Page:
Read This Now
In Jennifer Egan's first novel, Look at Me, it was difficult to identify with 35-year-old Charlotte Swenson, a bitchy, beautiful Manhattan model who’d been disfigured in a car accident, and whose unnerving sense of entitlement was outdone only by her unmendable emotional fractures. That didn’t stop it from being short-listed for the 2001 National Book Award: Egan has a knack for keeping your rapt attention even with the most unlikable of narrators. Danny, the main character of The Keep, is another New York hipster with a bit of an ax to grind. We meet him just as he arrives at a mediæval castle in Eastern Europe, broke and friendless, on the invitation of his psychologically damaged yet supposedly "recovered" cousin. Heavy paranoia and gothic imagery are the obvious hooks, but Egan’s irresistibly modern prose and effortless POV cuts are what will leave you begging for more when she reads tomorrow at the Brookline Booksmith, 279 Harvard St, Brookline | 7 pm | free | 617.566.6660.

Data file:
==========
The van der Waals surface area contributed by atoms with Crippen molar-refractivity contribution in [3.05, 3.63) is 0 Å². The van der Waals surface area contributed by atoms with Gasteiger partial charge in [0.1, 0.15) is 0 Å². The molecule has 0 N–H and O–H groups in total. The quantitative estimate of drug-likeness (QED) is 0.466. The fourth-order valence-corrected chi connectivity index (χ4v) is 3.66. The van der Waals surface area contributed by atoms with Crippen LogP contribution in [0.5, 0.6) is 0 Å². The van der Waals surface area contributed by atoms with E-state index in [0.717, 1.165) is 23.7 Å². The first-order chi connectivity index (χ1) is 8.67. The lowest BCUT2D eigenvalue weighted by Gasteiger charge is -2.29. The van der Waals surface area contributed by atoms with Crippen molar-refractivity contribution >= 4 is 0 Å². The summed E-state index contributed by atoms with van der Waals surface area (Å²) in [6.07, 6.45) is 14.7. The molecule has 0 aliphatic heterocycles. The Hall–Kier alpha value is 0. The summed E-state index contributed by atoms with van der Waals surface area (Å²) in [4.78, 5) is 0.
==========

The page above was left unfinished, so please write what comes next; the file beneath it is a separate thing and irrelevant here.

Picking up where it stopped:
BTdubs, we just finished reading The Keep last night. And we're gonna have to go ahead and call it one of our fave new books this year. It's the ultimate recipe for a delicious read: love, mystery, death, hipsters, prisoners in creative writing classes, and European castles. Do not walk, but run, to the bookstore.
ELSEWHERE:There's a long list of fantastic reviews over at Jennifer Egan dot comEnjoy your stay at The Keep hotel